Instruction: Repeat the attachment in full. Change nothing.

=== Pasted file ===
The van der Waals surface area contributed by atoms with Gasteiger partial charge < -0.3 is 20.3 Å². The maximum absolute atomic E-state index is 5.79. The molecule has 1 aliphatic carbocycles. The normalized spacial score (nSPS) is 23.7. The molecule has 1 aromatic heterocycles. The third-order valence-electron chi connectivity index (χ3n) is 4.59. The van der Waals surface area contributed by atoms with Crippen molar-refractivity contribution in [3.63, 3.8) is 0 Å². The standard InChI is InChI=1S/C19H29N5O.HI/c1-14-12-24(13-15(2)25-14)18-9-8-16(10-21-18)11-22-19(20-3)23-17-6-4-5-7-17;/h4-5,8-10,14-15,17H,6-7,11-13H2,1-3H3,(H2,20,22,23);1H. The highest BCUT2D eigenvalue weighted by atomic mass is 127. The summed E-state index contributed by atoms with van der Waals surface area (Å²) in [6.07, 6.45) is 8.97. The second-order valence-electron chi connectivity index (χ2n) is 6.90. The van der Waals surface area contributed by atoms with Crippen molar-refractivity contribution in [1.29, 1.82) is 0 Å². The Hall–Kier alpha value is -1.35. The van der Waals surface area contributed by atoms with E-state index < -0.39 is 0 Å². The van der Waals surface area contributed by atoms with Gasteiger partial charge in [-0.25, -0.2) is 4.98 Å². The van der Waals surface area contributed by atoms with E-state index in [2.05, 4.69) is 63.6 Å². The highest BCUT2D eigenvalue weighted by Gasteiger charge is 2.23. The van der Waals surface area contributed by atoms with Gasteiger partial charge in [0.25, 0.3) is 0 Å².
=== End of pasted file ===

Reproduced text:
The van der Waals surface area contributed by atoms with Gasteiger partial charge < -0.3 is 20.3 Å². The maximum absolute atomic E-state index is 5.79. The molecule has 1 aliphatic carbocycles. The normalized spacial score (nSPS) is 23.7. The molecule has 1 aromatic heterocycles. The third-order valence-electron chi connectivity index (χ3n) is 4.59. The van der Waals surface area contributed by atoms with Crippen molar-refractivity contribution in [3.63, 3.8) is 0 Å². The standard InChI is InChI=1S/C19H29N5O.HI/c1-14-12-24(13-15(2)25-14)18-9-8-16(10-21-18)11-22-19(20-3)23-17-6-4-5-7-17;/h4-5,8-10,14-15,17H,6-7,11-13H2,1-3H3,(H2,20,22,23);1H. The highest BCUT2D eigenvalue weighted by atomic mass is 127. The summed E-state index contributed by atoms with van der Waals surface area (Å²) in [6.07, 6.45) is 8.97. The second-order valence-electron chi connectivity index (χ2n) is 6.90. The van der Waals surface area contributed by atoms with Crippen molar-refractivity contribution in [1.29, 1.82) is 0 Å². The Hall–Kier alpha value is -1.35. The van der Waals surface area contributed by atoms with E-state index < -0.39 is 0 Å². The van der Waals surface area contributed by atoms with Gasteiger partial charge in [-0.25, -0.2) is 4.98 Å². The van der Waals surface area contributed by atoms with E-state index in [2.05, 4.69) is 63.6 Å². The highest BCUT2D eigenvalue weighted by Gasteiger charge is 2.23. The van der Waals surface area contributed by atoms with Gasteiger partial charge in [0.25, 0.3) is 0 Å².